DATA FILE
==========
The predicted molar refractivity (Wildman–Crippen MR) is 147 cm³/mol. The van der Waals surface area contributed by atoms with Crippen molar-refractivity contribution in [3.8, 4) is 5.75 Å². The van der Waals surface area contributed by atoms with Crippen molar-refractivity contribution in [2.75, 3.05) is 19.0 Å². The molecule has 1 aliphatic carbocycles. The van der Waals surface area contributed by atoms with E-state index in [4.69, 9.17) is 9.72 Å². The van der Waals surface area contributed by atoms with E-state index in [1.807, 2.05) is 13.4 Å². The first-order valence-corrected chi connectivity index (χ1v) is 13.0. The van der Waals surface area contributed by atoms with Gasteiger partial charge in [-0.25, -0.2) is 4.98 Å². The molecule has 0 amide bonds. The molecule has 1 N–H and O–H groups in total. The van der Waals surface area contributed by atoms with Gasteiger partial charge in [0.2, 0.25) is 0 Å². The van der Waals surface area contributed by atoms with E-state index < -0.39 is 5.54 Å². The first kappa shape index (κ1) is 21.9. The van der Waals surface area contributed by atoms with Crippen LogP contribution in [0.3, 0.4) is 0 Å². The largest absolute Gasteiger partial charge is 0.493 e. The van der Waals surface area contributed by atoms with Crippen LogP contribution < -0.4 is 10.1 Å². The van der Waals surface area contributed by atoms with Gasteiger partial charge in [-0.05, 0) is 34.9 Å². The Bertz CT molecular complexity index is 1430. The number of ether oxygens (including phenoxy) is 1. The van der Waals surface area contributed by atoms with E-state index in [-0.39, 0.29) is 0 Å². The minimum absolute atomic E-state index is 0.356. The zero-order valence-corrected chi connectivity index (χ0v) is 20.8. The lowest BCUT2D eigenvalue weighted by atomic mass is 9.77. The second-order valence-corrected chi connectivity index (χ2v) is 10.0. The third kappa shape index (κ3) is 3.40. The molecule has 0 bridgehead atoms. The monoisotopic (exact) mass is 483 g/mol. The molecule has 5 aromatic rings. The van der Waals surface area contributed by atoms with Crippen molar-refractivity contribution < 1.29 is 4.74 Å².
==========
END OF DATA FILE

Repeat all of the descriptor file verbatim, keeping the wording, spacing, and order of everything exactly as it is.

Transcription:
The predicted molar refractivity (Wildman–Crippen MR) is 147 cm³/mol. The van der Waals surface area contributed by atoms with Crippen molar-refractivity contribution in [3.8, 4) is 5.75 Å². The van der Waals surface area contributed by atoms with Crippen molar-refractivity contribution in [2.75, 3.05) is 19.0 Å². The molecule has 1 aliphatic carbocycles. The van der Waals surface area contributed by atoms with E-state index in [4.69, 9.17) is 9.72 Å². The van der Waals surface area contributed by atoms with E-state index in [1.807, 2.05) is 13.4 Å². The first-order valence-corrected chi connectivity index (χ1v) is 13.0. The van der Waals surface area contributed by atoms with Gasteiger partial charge in [-0.25, -0.2) is 4.98 Å². The molecule has 0 amide bonds. The molecule has 1 N–H and O–H groups in total. The van der Waals surface area contributed by atoms with Gasteiger partial charge in [0.2, 0.25) is 0 Å². The van der Waals surface area contributed by atoms with E-state index < -0.39 is 5.54 Å². The first kappa shape index (κ1) is 21.9. The van der Waals surface area contributed by atoms with Crippen LogP contribution in [0.3, 0.4) is 0 Å². The largest absolute Gasteiger partial charge is 0.493 e. The van der Waals surface area contributed by atoms with Crippen LogP contribution < -0.4 is 10.1 Å². The van der Waals surface area contributed by atoms with Gasteiger partial charge in [-0.05, 0) is 34.9 Å². The Bertz CT molecular complexity index is 1430. The number of ether oxygens (including phenoxy) is 1. The van der Waals surface area contributed by atoms with E-state index in [-0.39, 0.29) is 0 Å². The minimum absolute atomic E-state index is 0.356. The zero-order valence-corrected chi connectivity index (χ0v) is 20.8. The lowest BCUT2D eigenvalue weighted by atomic mass is 9.77. The second-order valence-corrected chi connectivity index (χ2v) is 10.0. The third kappa shape index (κ3) is 3.40. The molecule has 0 bridgehead atoms. The monoisotopic (exact) mass is 483 g/mol. The molecule has 5 aromatic rings. The van der Waals surface area contributed by atoms with Crippen molar-refractivity contribution < 1.29 is 4.74 Å².